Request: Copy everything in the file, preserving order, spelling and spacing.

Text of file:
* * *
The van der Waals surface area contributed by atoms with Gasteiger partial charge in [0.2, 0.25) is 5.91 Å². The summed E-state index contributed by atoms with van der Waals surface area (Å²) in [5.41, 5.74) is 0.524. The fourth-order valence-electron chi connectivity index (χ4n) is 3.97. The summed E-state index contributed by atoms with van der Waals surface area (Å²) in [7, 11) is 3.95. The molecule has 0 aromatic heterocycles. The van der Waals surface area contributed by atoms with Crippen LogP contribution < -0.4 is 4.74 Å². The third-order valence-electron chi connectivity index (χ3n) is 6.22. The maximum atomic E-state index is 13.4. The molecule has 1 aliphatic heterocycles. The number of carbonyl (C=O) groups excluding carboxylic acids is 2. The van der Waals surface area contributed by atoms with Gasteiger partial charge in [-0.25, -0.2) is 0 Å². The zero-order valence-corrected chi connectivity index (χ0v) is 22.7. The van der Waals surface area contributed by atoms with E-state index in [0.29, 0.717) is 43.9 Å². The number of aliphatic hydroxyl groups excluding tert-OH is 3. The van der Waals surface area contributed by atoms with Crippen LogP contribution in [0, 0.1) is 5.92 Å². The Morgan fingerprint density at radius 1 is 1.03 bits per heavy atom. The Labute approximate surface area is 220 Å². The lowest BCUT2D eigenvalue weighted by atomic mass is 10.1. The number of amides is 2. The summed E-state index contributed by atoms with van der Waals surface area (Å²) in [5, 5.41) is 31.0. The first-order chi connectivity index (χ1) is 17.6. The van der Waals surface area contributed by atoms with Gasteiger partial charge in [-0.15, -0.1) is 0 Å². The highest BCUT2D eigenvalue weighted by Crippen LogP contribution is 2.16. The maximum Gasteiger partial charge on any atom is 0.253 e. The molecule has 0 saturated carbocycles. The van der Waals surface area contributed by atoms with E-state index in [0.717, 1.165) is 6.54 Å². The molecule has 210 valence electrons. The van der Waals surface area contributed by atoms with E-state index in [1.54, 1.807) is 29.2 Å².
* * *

The van der Waals surface area contributed by atoms with Gasteiger partial charge in [0.2, 0.25) is 5.91 Å². The summed E-state index contributed by atoms with van der Waals surface area (Å²) in [5.41, 5.74) is 0.524. The fourth-order valence-electron chi connectivity index (χ4n) is 3.97. The summed E-state index contributed by atoms with van der Waals surface area (Å²) in [7, 11) is 3.95. The molecule has 0 aromatic heterocycles. The van der Waals surface area contributed by atoms with Crippen LogP contribution < -0.4 is 4.74 Å². The third-order valence-electron chi connectivity index (χ3n) is 6.22. The maximum atomic E-state index is 13.4. The molecule has 1 aliphatic heterocycles. The number of carbonyl (C=O) groups excluding carboxylic acids is 2. The van der Waals surface area contributed by atoms with Gasteiger partial charge in [-0.25, -0.2) is 0 Å². The zero-order valence-corrected chi connectivity index (χ0v) is 22.7. The van der Waals surface area contributed by atoms with E-state index in [0.29, 0.717) is 43.9 Å². The number of aliphatic hydroxyl groups excluding tert-OH is 3. The van der Waals surface area contributed by atoms with Crippen LogP contribution in [0, 0.1) is 5.92 Å². The Morgan fingerprint density at radius 1 is 1.03 bits per heavy atom. The Labute approximate surface area is 220 Å². The lowest BCUT2D eigenvalue weighted by atomic mass is 10.1. The number of amides is 2. The summed E-state index contributed by atoms with van der Waals surface area (Å²) in [5, 5.41) is 31.0. The first-order chi connectivity index (χ1) is 17.6. The van der Waals surface area contributed by atoms with Gasteiger partial charge in [-0.15, -0.1) is 0 Å². The highest BCUT2D eigenvalue weighted by Crippen LogP contribution is 2.16. The maximum Gasteiger partial charge on any atom is 0.253 e. The molecule has 0 saturated carbocycles. The van der Waals surface area contributed by atoms with E-state index in [0.717, 1.165) is 6.54 Å². The molecule has 210 valence electrons. The van der Waals surface area contributed by atoms with E-state index in [1.54, 1.807) is 29.2 Å².